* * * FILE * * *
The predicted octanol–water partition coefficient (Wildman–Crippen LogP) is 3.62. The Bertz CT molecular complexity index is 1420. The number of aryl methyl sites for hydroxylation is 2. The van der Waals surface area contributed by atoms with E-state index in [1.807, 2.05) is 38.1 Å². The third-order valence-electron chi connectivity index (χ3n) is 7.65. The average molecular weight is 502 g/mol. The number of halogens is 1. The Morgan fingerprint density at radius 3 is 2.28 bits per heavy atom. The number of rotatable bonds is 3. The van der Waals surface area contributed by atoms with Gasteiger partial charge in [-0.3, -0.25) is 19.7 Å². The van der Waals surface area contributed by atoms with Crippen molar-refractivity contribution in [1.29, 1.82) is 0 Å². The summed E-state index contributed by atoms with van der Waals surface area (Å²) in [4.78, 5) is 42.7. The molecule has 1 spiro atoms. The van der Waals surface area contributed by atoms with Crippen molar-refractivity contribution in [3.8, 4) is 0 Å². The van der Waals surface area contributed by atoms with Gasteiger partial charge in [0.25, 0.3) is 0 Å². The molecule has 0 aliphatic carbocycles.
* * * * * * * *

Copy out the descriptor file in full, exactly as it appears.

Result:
The predicted octanol–water partition coefficient (Wildman–Crippen LogP) is 3.62. The Bertz CT molecular complexity index is 1420. The number of aryl methyl sites for hydroxylation is 2. The van der Waals surface area contributed by atoms with E-state index in [1.807, 2.05) is 38.1 Å². The third-order valence-electron chi connectivity index (χ3n) is 7.65. The average molecular weight is 502 g/mol. The number of halogens is 1. The Morgan fingerprint density at radius 3 is 2.28 bits per heavy atom. The number of rotatable bonds is 3. The van der Waals surface area contributed by atoms with Gasteiger partial charge in [-0.3, -0.25) is 19.7 Å². The van der Waals surface area contributed by atoms with Crippen molar-refractivity contribution in [1.29, 1.82) is 0 Å². The summed E-state index contributed by atoms with van der Waals surface area (Å²) in [4.78, 5) is 42.7. The molecule has 1 spiro atoms. The van der Waals surface area contributed by atoms with Crippen molar-refractivity contribution in [3.8, 4) is 0 Å². The van der Waals surface area contributed by atoms with Gasteiger partial charge in [0.25, 0.3) is 0 Å². The molecule has 0 aliphatic carbocycles.